This is an AR training demonstration that illustrates how AR can be used for self-guided training. Trainees are allowed hands-on opportunities to learn how to maintain a pump on their own.

This video shows how AR technology can be used in schools to augment classrooms, text books and lessons – bridging the physical world with the virtual.

This AR demo shows how real world objects can be recognized with AR and how product specifications and usage instructions can be effectively communicated to users in real time.

This is an example of AR in healthcare training where trainees can practice diagnosing and treating patients in a risk-free environment.

To conclude, AR technology has opened a window of exciting opportunities to make the learning experience highly engaging and interactive for users. Gartner says Augmented Reality will become an important workplace tool. It has the potential to improve productivity, provide hands-on experience, simplify current processes, increase available information, provide real-time access to data, offer new ways to visualize problems and solutions, and enhance collaboration.

The purpose of this blog was to provide a brief introduction and use cases of AR. In my next blog, I will write about how my team at Harbinger Interactive Learning used AR innovatively to create an interactive brochure for conferences. Stay tuned to experience this interesting brochure.

You don’t want to miss: Webinar on Storyboarding Essentials and More

The_Art_of_Storyboarding_webinar

Storyboard is the blueprint of any eLearning course. Instructional designers and course creators mostly intend to create a good storyboard for their courses but something or the other hinders them. At times, it is their inexperience which leads to the apprehension of laying out all their content properly into the storyboard, sometimes it is the fear of the storyboard not being interpreted correctly by their team members. At times, some of them feel that the storyboard might make their course too linear. Whatever be the stopping factor, storyboard is actually central to eLearning course development.

Laying out content easily and effectively into any storyboard requires the complete know-how of all course elements, course objective and even knowledge of some tools. Most people find getting started with their storyboard the most difficult part in the whole storyboarding process. They are stuck right at the onset. To answer all such apprehensions and queries related to storyboarding, Harbinger brings to you an exclusive session on ‘The Art of Storyboarding’.

The session will be conducted by Desiree Pinder – Executive Director/Founder – Artisan eLearning. Desiree is also a Thought Leader on Interactive Learning. Through the session, she will guide attendees through the key nuances of storyboarding like:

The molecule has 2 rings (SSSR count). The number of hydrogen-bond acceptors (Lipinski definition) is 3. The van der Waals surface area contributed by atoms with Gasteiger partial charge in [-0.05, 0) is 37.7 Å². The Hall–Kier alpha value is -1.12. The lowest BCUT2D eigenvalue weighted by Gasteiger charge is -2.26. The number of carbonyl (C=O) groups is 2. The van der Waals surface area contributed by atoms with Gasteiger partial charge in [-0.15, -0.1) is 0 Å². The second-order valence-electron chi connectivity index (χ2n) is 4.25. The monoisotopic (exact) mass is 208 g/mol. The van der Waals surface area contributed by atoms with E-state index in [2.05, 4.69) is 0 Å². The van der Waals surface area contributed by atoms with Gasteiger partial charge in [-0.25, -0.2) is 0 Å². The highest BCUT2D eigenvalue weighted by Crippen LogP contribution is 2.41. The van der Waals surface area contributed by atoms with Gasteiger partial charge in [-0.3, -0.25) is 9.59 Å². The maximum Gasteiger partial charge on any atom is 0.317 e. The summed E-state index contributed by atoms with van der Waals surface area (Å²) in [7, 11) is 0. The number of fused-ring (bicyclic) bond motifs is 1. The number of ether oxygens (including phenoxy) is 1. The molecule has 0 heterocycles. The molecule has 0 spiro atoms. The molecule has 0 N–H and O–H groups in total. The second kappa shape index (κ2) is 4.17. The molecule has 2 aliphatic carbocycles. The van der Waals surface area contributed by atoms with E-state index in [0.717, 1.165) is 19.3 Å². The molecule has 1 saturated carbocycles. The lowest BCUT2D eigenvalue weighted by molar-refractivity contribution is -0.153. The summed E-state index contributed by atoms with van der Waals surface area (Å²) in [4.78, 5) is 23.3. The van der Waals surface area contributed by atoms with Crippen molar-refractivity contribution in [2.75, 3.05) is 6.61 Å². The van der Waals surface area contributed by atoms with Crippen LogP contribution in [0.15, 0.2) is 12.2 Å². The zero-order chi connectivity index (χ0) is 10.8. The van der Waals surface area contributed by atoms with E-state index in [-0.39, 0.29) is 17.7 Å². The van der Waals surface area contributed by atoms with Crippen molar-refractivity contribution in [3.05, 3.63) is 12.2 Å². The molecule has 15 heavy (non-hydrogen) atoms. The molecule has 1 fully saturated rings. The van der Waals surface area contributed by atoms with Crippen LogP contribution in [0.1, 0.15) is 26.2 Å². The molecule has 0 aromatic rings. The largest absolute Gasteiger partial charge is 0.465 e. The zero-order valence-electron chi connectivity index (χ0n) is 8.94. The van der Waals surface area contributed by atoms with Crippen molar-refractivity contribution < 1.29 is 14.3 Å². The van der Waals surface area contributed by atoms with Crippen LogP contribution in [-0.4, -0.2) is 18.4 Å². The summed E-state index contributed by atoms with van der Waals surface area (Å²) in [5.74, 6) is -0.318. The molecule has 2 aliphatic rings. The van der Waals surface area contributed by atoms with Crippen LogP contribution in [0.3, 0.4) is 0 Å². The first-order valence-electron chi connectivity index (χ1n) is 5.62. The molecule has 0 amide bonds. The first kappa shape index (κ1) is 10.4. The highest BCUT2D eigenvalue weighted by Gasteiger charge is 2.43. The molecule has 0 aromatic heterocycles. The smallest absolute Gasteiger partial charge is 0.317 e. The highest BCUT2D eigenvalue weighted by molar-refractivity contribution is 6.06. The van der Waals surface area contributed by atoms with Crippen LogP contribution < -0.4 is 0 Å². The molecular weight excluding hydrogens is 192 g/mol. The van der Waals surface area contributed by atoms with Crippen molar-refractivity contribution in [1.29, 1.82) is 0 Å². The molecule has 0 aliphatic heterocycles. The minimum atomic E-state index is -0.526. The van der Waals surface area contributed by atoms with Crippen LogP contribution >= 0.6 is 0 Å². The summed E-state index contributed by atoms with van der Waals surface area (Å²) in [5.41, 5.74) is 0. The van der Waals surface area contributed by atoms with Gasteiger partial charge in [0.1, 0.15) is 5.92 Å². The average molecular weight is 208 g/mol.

• Top mistakes people make when storyboarding and how to avoid them
  • Tips on setting up the course canvas
  • Tools that can be used for storyboard writing

This complementary webinar will take place on June 25th, 2015 at 10:00 AM PST. You may register here to attend it.

Approaches to Adaptive eLearning Design

Adaptive e-learning Design

In my last blog, I introduced you to the concept of Adaptive eLearning Design (AED). Today, I’ll talk about a few approaches we follow at Harbinger to create AED based courses for our healthcare and pharmaceutical customers.

These approaches are easy to follow and implement and designed to ensure great ROI.

1.    Design Models

The most commonly preferred approach is incorporating the AED strategies while designing the course.

It could either be implemented through Strategic Chunking of the software simulations or through a Flipped Classroom model. In Strategic Chunking, the design is instructionally chunked into several self-contained small units so that it becomes easy to implement changes across the required unit rather than disturbing the whole system.

In the flipped approach, you could design the system in a way that there are multiple short instructional videos for people to see. The training content doesn’t include many activities or interactions. This part is handled in the training room. So, the amount of changes to be done in the content reduces.

2.    Show Me, Try Me, Test Me

An interesting paradigm that could be followed for creating AED is by carefully modifying the typical Show Me, Try Me and Test Me model. These three steps should ideally be followed in a sequence for a perfect AED enabled system. On a higher level, it involves showing something to the learner and then letting them try it themselves and finally, testing them on what was shown and tried.